Prospect Anthems: Ed Oliver

There always seems to be debate on player comparisons. Some people love them and some hate them. Personally, I love them, and when you can do comps outside of football, they become even more fun. Comparing Nick Bosa to his brother is OK I guess, but compare him to a Cheesy Gordita Crunch, and my interest is peaked.

In this series of articles, I will break down some of 2019’s best prospects, and compare them, not with other football players, but with the art of song. Songs give you a feeling, whether it be hate, love, happiness, sadness, anger, energy, I mean damn, something! If a song does nothing, you call it Easton Stick and move on (Just kidding). Over the next couple months, I will give you a prospect and a song that marry up better than Hunter Renfrow and Julian Edelman. I want this to be something you guys contribute to, so if you have a prospect you want me to marry up with a song, hit me up on Twitter.com @Atrainliner and let me know. With that, enjoy this crazy ride we’re about to go on.

The first prospect I want to cover is Houston defensive tackle, Ed Oliver. Oliver is an interesting dude with an attitude I like out of a D-lineman. He’s aggressive, with a chip on his shoulder despite his accolades. When I think of that energy, I think of this song: “Hate Me Now” by Nas.

The venom of this beat along with the message is just too perfect here. The hate on Oliver has gone way too far. This is a player that a few months ago was a for-sure top 3 guy. Then came Jacketgate, a way overblown scene in which a coach was being a bit major.

Expanding more to the big screen

Bill Gates dreams

but it seems you’d rather see me in jail

People were shipping Oliver to prospect jail while he helped elevate the school to the big screen in search of his NFL dreams. Houston became a must-see game simply so we could all see what Oliver was bringing to the table. The conversations of him being there for a playoff team was the same as the rapper who put out Chicken-n-Beer: Ludacris.

You can hate me now

But I won’t stop now

Cause I can’t stop now

Ed does not stop. Double team him. Triple team him. Play him out of position. It does not matter. He’s an absolute wrecking ball and the Aaron Donald comps are not without merit. He’s an explosive athlete with crazy burst, speed, and quickness, and did a lot of that while playing lined up heads up with the offensive lineman he was about to torture. He wasn’t even lining up in the gaps to allow for better get-off. Once on the NFL level, he’ll be even harder to stop.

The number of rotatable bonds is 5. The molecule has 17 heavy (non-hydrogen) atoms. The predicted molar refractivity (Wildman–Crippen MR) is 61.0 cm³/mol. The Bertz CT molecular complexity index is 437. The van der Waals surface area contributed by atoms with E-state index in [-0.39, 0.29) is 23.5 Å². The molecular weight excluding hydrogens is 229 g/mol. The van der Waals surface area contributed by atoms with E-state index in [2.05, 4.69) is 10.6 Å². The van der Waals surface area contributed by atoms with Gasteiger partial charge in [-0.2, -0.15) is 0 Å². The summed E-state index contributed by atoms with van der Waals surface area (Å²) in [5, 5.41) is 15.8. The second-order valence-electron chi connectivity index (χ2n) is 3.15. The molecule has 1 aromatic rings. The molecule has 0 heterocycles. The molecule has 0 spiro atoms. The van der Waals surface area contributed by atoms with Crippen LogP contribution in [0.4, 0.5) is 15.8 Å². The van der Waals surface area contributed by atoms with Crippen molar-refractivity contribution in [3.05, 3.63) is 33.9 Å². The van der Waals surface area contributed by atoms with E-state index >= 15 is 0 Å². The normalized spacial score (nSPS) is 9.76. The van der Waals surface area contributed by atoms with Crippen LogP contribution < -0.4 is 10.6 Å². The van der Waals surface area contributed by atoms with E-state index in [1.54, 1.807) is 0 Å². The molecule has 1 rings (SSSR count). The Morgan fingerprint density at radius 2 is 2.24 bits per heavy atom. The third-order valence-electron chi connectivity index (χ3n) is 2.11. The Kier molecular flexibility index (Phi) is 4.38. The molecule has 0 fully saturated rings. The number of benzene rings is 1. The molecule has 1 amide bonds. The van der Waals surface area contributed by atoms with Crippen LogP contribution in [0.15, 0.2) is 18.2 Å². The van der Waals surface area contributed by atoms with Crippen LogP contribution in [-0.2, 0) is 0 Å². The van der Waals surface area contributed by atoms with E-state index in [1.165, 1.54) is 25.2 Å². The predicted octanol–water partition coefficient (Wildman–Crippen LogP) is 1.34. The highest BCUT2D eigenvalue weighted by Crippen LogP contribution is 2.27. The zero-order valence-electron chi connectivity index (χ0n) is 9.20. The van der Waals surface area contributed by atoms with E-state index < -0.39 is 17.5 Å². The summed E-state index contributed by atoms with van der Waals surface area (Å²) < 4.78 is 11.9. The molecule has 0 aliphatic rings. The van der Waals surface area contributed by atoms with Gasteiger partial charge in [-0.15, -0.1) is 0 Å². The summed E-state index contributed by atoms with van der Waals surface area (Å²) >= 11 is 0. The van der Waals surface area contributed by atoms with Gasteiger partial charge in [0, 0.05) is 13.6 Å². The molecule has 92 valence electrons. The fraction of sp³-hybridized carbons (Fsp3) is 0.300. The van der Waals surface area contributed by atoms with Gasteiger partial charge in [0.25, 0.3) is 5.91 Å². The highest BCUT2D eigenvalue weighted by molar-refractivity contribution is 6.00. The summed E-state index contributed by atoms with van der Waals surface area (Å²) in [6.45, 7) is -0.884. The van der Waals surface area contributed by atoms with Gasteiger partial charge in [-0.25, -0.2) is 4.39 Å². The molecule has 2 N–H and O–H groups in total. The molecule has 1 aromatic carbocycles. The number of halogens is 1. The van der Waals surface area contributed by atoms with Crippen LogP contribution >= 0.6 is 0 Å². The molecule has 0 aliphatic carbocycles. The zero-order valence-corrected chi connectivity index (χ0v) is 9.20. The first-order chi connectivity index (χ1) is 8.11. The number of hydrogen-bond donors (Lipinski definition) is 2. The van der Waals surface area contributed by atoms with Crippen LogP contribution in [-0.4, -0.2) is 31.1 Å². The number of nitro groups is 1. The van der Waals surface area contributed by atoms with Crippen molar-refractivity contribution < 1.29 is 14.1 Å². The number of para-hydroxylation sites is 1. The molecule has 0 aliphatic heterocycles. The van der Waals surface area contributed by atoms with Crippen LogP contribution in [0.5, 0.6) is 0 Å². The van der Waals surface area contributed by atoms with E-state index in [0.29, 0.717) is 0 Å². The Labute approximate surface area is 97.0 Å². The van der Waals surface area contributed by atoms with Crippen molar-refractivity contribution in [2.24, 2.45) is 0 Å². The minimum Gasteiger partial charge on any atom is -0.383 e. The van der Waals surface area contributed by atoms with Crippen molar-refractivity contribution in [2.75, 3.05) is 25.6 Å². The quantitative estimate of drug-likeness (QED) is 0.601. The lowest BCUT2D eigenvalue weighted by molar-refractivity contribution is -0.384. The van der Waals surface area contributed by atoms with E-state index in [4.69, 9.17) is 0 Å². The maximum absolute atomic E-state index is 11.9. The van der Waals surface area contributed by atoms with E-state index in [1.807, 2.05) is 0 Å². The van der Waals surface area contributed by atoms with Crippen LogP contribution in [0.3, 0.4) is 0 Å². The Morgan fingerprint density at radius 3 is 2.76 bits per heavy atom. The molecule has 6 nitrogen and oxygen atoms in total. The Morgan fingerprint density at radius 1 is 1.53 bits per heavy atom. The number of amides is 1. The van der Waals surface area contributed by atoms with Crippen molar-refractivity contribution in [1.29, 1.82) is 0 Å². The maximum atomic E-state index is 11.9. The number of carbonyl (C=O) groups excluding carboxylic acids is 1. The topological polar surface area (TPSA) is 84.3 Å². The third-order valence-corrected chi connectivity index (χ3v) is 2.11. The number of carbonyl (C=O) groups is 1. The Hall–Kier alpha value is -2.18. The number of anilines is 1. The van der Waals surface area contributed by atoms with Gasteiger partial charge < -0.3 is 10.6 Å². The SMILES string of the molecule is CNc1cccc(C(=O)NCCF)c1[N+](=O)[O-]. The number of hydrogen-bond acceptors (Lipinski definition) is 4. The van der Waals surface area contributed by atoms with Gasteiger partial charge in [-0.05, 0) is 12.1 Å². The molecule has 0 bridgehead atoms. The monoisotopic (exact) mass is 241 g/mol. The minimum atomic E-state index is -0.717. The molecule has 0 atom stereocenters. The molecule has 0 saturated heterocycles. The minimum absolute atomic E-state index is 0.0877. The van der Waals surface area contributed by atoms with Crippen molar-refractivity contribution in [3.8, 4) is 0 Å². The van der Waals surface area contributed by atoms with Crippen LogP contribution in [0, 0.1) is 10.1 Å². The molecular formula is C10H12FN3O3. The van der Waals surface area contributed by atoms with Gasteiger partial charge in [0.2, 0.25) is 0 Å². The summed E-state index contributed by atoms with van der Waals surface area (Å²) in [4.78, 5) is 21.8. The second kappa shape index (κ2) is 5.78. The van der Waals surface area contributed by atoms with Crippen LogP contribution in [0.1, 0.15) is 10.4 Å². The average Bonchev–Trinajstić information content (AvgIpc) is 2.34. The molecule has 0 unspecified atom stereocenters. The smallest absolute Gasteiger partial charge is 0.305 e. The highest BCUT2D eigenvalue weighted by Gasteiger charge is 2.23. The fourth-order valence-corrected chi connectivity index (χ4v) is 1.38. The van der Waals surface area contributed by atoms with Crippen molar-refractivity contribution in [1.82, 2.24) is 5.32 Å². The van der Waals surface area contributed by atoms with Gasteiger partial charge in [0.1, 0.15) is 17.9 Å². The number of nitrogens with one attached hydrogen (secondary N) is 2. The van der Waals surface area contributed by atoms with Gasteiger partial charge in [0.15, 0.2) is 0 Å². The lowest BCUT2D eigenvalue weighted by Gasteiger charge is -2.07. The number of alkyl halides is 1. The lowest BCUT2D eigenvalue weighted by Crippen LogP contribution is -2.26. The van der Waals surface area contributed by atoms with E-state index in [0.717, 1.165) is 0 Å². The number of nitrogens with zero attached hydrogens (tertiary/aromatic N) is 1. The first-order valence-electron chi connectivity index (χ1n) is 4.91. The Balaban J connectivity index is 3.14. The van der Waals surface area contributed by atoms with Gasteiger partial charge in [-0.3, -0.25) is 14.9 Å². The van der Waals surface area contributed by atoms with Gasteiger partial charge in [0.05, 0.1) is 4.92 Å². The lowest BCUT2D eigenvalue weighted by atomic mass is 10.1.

Hate on me

I blew but I’m the same ol G

People warn me

when you’re on top there’s envy

Some people are forgetting who Oliver is, and trying to make him a linebacker because his change of direction skills are so unreal for an interior defensive lineman. Just because he can do it all, doesn’t mean he should. He’s the same stud D-lineman he has been the whole time. Despite the lack of size, his punch is on the level of Mike Tyson on Glass Joe and it shows on tape.

Guess its just a theory of man

Became a monster, atop of the world

Never fallin

I’m as real as they come

From day one, forever ballin

See’mon

They can hate him now, but 31 teams will hate him soon enough, when they see him dominating on Sundays.

The mindstate of Nas in this song was one of pure passion. He was letting people know that it really didn’t matter what you put against him, and how you viewed him, he would get around or run through anything at that time in his life. I believe that to be Ed Oliver in 2019. Sometimes when something is abnormal or against the grain people will find reasons to knock it. Oliver is an undersized D-lineman, but so is the best DT in the league. So next time you throw on some Oliver game film or highlights, throw on Hate Me Now and tell me you don’t feel who Oliver is as a player.

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